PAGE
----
Types and severity of interpersonal problems in Australian mental health carers
Counselling Psychology Quarterly
Mental health carers frequently report interpersonal difficulties in their caring relationship. This exploratory study aims to examine the interpersonal problems of mental health carers from the perspective of the interpersonal circumplex. A cross-sectional survey design was utilised with 147 participants. Mental health carers displayed higher mean interpersonal problems than a community sample, and descriptive proportions indicated 17.7% experienced interpersonal problems of significant difficulty. Shorter-term carers obtained higher scores on the Overly Accommodating domain, longer-term carers scored higher on the Vindictive/Self-centred domain. The care-receivers’ mental health diagnosis was not associated with domains of interpersonal problems. Severity of mental health was associated with lower scores on the Overly Accommodating domain. There were no differences between being a parent or spouse carer. Results highlight the importance of understanding mental health carers’ interpersonal profiles in order to guide treatment planning.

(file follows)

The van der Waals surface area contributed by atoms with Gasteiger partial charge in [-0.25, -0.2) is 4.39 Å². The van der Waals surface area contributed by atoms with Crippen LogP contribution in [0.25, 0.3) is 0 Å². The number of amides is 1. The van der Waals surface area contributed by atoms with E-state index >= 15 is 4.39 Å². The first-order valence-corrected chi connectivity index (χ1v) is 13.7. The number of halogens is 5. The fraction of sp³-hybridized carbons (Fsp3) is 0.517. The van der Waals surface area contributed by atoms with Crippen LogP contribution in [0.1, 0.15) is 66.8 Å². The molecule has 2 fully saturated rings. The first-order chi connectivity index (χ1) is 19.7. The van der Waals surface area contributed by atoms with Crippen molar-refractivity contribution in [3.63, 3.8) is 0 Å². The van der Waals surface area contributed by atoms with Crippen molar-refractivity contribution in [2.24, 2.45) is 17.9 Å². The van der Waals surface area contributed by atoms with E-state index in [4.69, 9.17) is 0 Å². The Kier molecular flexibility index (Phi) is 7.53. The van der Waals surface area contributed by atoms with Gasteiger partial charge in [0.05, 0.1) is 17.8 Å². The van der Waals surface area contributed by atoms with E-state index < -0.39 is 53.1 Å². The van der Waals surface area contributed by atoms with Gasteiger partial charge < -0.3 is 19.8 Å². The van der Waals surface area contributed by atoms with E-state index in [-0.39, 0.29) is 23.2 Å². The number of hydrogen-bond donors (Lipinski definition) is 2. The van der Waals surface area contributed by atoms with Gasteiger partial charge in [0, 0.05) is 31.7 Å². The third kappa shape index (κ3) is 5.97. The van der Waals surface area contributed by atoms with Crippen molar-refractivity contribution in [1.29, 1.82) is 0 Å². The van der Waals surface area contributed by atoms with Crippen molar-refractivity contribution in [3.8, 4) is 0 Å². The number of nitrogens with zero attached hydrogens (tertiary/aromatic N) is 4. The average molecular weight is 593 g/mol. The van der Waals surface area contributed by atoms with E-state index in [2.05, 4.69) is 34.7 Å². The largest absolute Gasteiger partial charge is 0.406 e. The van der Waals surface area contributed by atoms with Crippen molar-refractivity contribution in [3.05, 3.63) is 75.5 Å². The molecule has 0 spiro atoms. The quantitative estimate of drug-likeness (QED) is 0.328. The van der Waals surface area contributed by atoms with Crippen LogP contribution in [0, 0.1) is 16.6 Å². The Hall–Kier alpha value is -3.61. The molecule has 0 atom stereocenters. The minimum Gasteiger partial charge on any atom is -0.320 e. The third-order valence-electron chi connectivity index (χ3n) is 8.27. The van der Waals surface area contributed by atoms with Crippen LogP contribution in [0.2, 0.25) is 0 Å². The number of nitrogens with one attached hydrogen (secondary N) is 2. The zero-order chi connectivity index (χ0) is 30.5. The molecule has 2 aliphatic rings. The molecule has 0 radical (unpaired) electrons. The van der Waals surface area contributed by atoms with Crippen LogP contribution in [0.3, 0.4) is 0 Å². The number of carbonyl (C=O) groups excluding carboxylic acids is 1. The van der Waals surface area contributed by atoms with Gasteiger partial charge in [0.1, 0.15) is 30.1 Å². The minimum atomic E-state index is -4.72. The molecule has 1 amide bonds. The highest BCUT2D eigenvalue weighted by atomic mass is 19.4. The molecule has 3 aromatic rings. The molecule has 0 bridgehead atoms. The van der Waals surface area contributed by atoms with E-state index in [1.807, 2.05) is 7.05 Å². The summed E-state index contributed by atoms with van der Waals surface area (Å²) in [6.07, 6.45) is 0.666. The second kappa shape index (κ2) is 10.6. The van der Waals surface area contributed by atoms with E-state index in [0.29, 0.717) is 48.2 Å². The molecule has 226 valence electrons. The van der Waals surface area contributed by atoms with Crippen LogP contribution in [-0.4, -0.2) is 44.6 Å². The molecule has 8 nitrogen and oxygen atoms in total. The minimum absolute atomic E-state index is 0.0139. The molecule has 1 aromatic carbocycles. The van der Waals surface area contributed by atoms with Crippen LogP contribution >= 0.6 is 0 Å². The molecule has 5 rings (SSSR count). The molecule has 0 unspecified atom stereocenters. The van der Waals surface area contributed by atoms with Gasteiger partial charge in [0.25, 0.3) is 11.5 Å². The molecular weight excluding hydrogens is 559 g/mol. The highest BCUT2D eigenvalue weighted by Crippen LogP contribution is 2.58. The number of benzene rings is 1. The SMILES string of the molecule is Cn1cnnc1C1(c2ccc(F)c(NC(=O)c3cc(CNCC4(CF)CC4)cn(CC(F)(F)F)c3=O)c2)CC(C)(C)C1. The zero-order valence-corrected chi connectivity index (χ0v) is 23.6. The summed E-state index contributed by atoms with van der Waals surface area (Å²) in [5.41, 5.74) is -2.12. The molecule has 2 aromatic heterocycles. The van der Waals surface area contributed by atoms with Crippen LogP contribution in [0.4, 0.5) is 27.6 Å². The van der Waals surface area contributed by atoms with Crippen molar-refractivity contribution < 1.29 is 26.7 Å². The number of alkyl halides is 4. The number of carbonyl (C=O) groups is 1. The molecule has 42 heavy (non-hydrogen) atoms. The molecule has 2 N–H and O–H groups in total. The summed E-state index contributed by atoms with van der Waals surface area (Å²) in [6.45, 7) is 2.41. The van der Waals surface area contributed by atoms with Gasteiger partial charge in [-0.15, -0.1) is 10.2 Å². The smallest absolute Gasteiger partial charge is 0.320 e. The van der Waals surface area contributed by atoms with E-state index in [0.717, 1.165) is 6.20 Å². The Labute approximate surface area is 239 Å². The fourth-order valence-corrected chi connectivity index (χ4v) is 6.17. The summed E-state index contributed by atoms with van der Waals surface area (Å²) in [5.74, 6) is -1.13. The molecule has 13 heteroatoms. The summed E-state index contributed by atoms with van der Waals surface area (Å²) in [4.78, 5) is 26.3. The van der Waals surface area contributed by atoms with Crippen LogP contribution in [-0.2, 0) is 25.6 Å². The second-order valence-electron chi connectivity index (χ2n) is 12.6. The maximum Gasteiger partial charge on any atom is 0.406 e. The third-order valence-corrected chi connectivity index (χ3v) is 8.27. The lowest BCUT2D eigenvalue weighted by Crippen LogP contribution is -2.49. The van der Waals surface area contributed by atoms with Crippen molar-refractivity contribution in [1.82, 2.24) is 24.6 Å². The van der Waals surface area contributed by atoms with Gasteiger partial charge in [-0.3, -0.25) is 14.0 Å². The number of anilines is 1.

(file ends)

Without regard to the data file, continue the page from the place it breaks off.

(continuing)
Open Access Status
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